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The goal of this review is to facilitate the management of patients with tick-associated diseases. This article will discuss the epidemiology, clinical diagnosis, and antimicrobial therapy of
Lyme disease, Rocky Mountain spotted fever, and ehrlichiosis.
References are limited to the English language and extend back to the beginning of the twentieth century. The human and veterinary literature were reviewed. Sources include computerized databases and bibliographies of recent articles and books.
Papers were selected on the basis of their timeliness, explanation of important findings by major investigators, extrapolation of clinical data from large patient populations, and clarification of controversial issues. Approximately 50% of the articles initially reviewed are included in the bibliography.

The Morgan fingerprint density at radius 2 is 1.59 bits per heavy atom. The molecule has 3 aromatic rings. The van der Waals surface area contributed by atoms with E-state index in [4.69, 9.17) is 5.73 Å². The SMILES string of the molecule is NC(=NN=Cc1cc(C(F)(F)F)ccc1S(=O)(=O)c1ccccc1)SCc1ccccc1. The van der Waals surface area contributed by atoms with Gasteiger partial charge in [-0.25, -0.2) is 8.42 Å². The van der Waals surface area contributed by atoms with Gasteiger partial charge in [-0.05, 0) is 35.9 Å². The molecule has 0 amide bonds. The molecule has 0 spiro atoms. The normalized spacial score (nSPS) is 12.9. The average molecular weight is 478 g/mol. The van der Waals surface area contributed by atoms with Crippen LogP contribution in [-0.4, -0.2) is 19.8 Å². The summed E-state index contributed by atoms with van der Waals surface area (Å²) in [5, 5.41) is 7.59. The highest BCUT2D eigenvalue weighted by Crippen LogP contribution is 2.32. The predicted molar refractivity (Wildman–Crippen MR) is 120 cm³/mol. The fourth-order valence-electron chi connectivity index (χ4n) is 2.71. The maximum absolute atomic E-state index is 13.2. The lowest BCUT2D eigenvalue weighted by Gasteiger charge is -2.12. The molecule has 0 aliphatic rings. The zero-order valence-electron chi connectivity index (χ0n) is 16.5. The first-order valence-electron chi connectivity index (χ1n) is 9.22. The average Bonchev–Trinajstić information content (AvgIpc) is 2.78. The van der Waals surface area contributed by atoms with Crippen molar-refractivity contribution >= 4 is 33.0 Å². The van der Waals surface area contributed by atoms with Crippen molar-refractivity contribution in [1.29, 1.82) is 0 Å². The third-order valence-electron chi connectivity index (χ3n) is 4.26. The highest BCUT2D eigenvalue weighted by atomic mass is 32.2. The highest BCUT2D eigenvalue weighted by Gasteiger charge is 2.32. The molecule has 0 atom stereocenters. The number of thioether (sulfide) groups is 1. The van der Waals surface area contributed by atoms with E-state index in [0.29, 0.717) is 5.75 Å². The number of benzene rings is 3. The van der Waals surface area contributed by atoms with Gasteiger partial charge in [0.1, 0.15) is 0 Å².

Standardization of laboratory testing for
Lyme disease should facilitate more accurate diagnosis in the future. Clinical diagnosis of Rocky Mountain spotted fever and ehrlichiosis prior to laboratory confirmation is necessary in order to ensure timely institution of antimicrobial therapy.
Knowledge of endemic regions and seasonal cycles of vectors, varying clinical presentations of
disease and appropriate utilization of the laboratory are critical for the appropriate diagnosis and management of patients with tick-associated diseases.